Reducing education externalities in NYC

If an unfriendly foreign power had attempted to impose on America the mediocre educational performance that exists today, we might well have viewed it as an act of war.

That quote from the highly influential 1983 blue ribbon Federal Department of Education report “A Nation at Risk” catalyzed the past few decades of education reform: class size reduction, charter schools, teacher accountability and a variety of other initiatives aimed at improving the within school student experience. 

It’s become increasingly clear, however, that systemic factors external to schools are large drivers of inequality of opportunity and demand a more holistic response. NYC Mayor de Blasio’s $190 million a year middle school after school expansion is a prime example of this kind of response.

Informing a systems perspective

The program launched in 2014 with a series of 1 year contract and is currently going out to bid again for a 3 year contract term.  To inform that RFP selection process, we’ve put together an interactive analytics tool showing student need for eligible NYC schools.   We synthesized an overall need score for each eligible middle school through through a modified NYC Department of Education need index and neighborhood level obesity rate and youth crime data.

Our analysis does not represent the “solution” to the challenges of where to site the SONYC expansion.  Instead, our interactive tool provides a “common operational picture” focused on the needs of middle school students.   Further this tool can support the ongoing dialogue and effective deliberation about the systemic implications of this program.  The SONYC expansion was billed as a “game-changer” by Mayor de Blasio, and our hope is that this tool supports the ongoing conversation about how to best achieve that goal.

Towards a seamless education volunteering experience: Learnr

I personally do not intend to be an idle bystander in reaching goal.  Back in So Cal, I volunteered my time for a variety of educational causes based on the simple belief that it really does “take a village to raise a child” and we’re all responsible for ensuring the next generation has the opportunity to chase their dreams.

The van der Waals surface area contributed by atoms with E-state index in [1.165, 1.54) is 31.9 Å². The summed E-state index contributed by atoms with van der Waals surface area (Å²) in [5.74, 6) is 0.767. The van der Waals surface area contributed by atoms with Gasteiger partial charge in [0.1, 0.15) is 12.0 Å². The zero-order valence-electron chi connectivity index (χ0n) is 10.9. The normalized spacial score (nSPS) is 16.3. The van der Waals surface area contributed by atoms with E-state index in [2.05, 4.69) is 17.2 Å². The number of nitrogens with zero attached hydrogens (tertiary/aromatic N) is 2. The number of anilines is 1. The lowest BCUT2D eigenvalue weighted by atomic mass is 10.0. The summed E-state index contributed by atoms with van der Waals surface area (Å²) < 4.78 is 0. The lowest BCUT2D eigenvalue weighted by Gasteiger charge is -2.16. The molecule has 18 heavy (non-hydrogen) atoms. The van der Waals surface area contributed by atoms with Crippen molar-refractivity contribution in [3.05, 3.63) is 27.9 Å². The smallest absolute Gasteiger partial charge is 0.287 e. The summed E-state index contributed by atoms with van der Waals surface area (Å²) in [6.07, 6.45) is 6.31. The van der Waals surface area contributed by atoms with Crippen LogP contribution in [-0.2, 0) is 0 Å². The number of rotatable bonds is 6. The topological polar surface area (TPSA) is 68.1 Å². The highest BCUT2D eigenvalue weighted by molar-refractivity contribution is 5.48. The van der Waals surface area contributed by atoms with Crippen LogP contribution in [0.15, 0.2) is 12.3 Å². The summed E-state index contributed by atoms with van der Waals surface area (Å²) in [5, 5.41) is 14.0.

Students aren’t only educated within the standard confines of a school.  They learn from their friends, their parents, their neighbors, and all manner of random things other humans from around the world post on the web.   As Mayor de Blasio stated, “learning should not end when the school bell rings.” 

As we researched the SONYC RFP process, one after school program provider had a great line about improving the after school implementation: “…might need some eHarmony to match them with schools..." 

A host of web applications like idealist or volunteermatch connect general volunteers to general social good causes.  But other matching applications -- say Tinder for dating or Jobbr for finding work -- enable better interaction and catalyze engagement much more personalized than legacy dating sites. A similar matching platform between teachers and education volunteers presents a wonderful opportunity to connect hi-tech professionals in NYC with teachers looking for someone to help with their arduino-powered science experiment.

Our idea: why can’t finding an opportunity to help kids learn be as seamless, locationally aware and interactive as finding a date or a gig?   We intend to explore this further through our capstone project at NYU CUSP. 



PS See below for an initial proposed user journey.  

H/T Volunteach team at the  2013 SF Gov Jam

H/T Volunteach team at the 2013 SF Gov Jam

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